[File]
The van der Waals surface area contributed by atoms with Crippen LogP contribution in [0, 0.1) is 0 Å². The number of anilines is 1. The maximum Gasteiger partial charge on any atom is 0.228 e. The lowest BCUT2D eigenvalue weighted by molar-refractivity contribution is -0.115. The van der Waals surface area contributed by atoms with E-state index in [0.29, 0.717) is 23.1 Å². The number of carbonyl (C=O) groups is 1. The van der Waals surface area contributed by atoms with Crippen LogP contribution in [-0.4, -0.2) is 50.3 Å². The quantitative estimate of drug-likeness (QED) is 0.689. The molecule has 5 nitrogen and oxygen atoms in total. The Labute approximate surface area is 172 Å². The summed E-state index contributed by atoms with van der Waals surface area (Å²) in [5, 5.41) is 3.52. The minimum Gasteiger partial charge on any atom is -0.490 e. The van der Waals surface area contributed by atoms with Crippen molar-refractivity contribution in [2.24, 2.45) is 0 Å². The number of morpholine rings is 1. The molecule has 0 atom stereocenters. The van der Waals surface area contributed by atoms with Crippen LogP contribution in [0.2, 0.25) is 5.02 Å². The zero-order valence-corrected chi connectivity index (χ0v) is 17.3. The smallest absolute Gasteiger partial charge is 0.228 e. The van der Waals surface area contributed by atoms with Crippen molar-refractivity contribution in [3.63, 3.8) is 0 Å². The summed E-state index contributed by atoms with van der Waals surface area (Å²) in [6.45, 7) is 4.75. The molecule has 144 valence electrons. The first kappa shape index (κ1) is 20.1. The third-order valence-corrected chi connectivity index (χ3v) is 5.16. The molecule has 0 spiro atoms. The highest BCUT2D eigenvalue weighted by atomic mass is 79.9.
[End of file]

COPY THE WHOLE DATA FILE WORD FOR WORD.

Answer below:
The van der Waals surface area contributed by atoms with Crippen LogP contribution in [0, 0.1) is 0 Å². The number of anilines is 1. The maximum Gasteiger partial charge on any atom is 0.228 e. The lowest BCUT2D eigenvalue weighted by molar-refractivity contribution is -0.115. The van der Waals surface area contributed by atoms with E-state index in [0.29, 0.717) is 23.1 Å². The number of carbonyl (C=O) groups is 1. The van der Waals surface area contributed by atoms with Crippen LogP contribution in [-0.4, -0.2) is 50.3 Å². The quantitative estimate of drug-likeness (QED) is 0.689. The molecule has 5 nitrogen and oxygen atoms in total. The Labute approximate surface area is 172 Å². The summed E-state index contributed by atoms with van der Waals surface area (Å²) in [5, 5.41) is 3.52. The minimum Gasteiger partial charge on any atom is -0.490 e. The van der Waals surface area contributed by atoms with Crippen molar-refractivity contribution in [2.24, 2.45) is 0 Å². The number of morpholine rings is 1. The molecule has 0 atom stereocenters. The van der Waals surface area contributed by atoms with Crippen LogP contribution in [0.2, 0.25) is 5.02 Å². The zero-order valence-corrected chi connectivity index (χ0v) is 17.3. The smallest absolute Gasteiger partial charge is 0.228 e. The van der Waals surface area contributed by atoms with Crippen molar-refractivity contribution in [3.63, 3.8) is 0 Å². The summed E-state index contributed by atoms with van der Waals surface area (Å²) in [6.45, 7) is 4.75. The molecule has 144 valence electrons. The first kappa shape index (κ1) is 20.1. The third-order valence-corrected chi connectivity index (χ3v) is 5.16. The molecule has 0 spiro atoms. The highest BCUT2D eigenvalue weighted by atomic mass is 79.9.